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Climate Change
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Climate Change
Yes, we are already too late to prevent 1.5C of warming and some terrible disasters and human suffering which result from it. But no, we are not too late (yet) to stop 2C of warming and even more catastrophic results.
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Climate Change
(Yesterday, 09:56 AM)Alan V Wrote: Yes, we are already too late to prevent 1.5C of warming and some terrible disasters and human suffering which result from it.  But no, we are not too late (yet) to stop 2C of warming and even more catastrophic results.


Don't know if that's true.Would need to see some evidence.

Kind of irrelevant I think, in any case. Politicians world wide still seem to see climate change as a political problem, and  approach it as such. Sadly, I'm not all a confident that enough politicians will take enough action to make a difference. It truly hope I'm wrong .

EG :A recent pacific nations forum attended  by Australian Prime Minister,  Scott Morrison . Good old Scott is a born againie, so his  response to a range of crises is to pray. I shit you not.  See below: 

)))))))))))))))))))))))))))))_)))))))))))))))))))))))))))))))))))))))))))))))))))))))))))))))

"MELBOURNE (Reuters) – Fiji Prime Minister Frank Bainimarama accused Australian Prime Minister Scott Morrison of insulting leaders of Pacific island nations during a regional summit earlier this week, and said Chinese officials were far more tactful and better mannered.

FILE PHOTO: Australia’s Prime Minister Scott Morrison speaks at the Istana in Singapore, June 7, 2019. REUTERS/Feline Lim/File Photo

The Fijian prime minister’s comments come after the Pacific Islands Forum failed to agree on tough new climate change commitments at the insistence of the pro-coal Australian government, upsetting leaders of island nations at risk from rising sea levels. "


https://factsbehindnews.com/2019/08/17/f...d-nations/
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Climate Change
(10 hours ago)grympy Wrote:
(Yesterday, 09:56 AM)Alan V Wrote: Yes, we are already too late to prevent 1.5C of warming and some terrible disasters and human suffering which result from it.  But no, we are not too late (yet) to stop 2C of warming and even more catastrophic results.

Don't know if that's true. Would need to see some evidence.

For which assertion?  That we missed 1.5C or can still prevent 2C?

If it's about missing 1.5C:

The earth is out of energy balance. In other words, even if we stopped all emissions of greenhouse gases today, the planet would continue to warm for decades. This is because of the thermal inertia of the oceans, which take time to warm up even as they absorb huge amounts of heat from global warming. Oceans show less heating than land at the surface, but absorb much more. Some estimates of the lag time are between 20 and 30 years, which means the warmth that present amounts of greenhouse gases can capture won’t be reflected in actual temperatures for another 2 or 3 decades, and perhaps longer.

So although the earth has warmed 1C (1.8F) above the preindustrial average temperature, as much as another 0.5C (0.9F) of warming is probably already unavoidable without actively reducing the present concentration of CO2 in the atmosphere. This means it’s already later than many people think.

If it's about preventing 2C:

At our present emissions rate, we will likely hit 2.0C (3.6F) above the preindustrial average by 2050, with even more warming locked in. By 2100, we could see around 5.0C (9.0F) above the preindustrial. However, it's important to note that with 30 years to go until 2050, we still have time to build up renewables to bring our carbon emissions down to a range where the ocean and biosphere can remove the excess. That would mean an 80% emissions drop from present or thereabouts. Even then, because of the delayed effect, we would still have to remove and sequester carbon from the atmosphere to prevent overshooting that mark. We have the technology to do this, but we have to scale it up.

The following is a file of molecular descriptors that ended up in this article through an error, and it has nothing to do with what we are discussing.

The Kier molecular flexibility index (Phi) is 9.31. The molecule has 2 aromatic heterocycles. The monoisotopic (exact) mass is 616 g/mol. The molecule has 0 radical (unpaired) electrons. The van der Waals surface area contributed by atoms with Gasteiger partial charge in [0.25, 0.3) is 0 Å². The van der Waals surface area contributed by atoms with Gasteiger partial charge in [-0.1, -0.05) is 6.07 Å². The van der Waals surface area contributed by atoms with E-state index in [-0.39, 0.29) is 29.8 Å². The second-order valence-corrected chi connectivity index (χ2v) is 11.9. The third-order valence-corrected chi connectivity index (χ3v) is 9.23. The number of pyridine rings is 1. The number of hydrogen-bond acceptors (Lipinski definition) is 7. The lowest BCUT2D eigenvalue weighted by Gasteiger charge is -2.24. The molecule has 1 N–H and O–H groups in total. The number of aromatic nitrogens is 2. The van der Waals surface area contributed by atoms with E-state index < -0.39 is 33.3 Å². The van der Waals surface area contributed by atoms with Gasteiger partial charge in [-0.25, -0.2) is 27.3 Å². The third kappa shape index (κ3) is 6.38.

Although it would be difficult, it is still possible.
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Climate Change
(10 hours ago)Alan V Wrote:
(10 hours ago)grympy Wrote:
(Yesterday, 09:56 AM)Alan V Wrote: Yes, we are already too late to prevent 1.5C of warming and some terrible disasters and human suffering which result from it.  But no, we are not too late (yet) to stop 2C of warming and even more catastrophic results.

Don't know if that's true. Would need to see some evidence.

For which assertion?  That we missed 1.5C or can still prevent 2C?

If it's about missing 1.5C:

The earth is out of energy balance. In other words, even if we stopped all emissions of greenhouse gases today, the planet would continue to warm for decades. This is because of the thermal inertia of the oceans, which take time to warm up even as they absorb huge amounts of heat from global warming. Oceans show less heating than land at the surface, but absorb much more. Some estimates of the lag time are between 20 and 30 years, which means the warmth that present amounts of greenhouse gases can capture won’t be reflected in actual temperatures for another 2 or 3 decades, and perhaps longer.

So although the earth has warmed 1C (1.8F) above the preindustrial average temperature, as much as another 0.5C (0.9F) of warming is probably already unavoidable without actively reducing the present concentration of CO2 in the atmosphere. This means it’s already later than many people think.

If it's about preventing 2C:

At our present emissions rate, we will likely hit 2.0C (3.6F) above the preindustrial average by 2050, with even more warming locked in. By 2100, we could see around 5.0C (9.0F) above the preindustrial.   However, it's important to note that with 30 years to go until 2050, we still have time to build up renewables to bring our carbon emissions down to a range where the ocean and biosphere can remove the excess.  That would mean an 80% emissions drop from present or thereabouts.  Even then, because of the delayed effect, we would still have to remove and sequester carbon from the atmosphere to prevent overshooting that mark.  We have the technology to do this, but we have to scale it up.

Although it would be difficult, it is still possible.

Preventing the 2 degrees. I can follow your claims , but would  like to know the source of those claims.
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Climate Change
(10 hours ago)grympy Wrote: Preventing the 2 degrees. I can follow your claims , but would  like to know the source of those claims.

My original 50-page paper had over 700 references from over 50 books and a lot of different internet articles on the scientific research.  So it would take time to dig out the references, if you are really interested to know.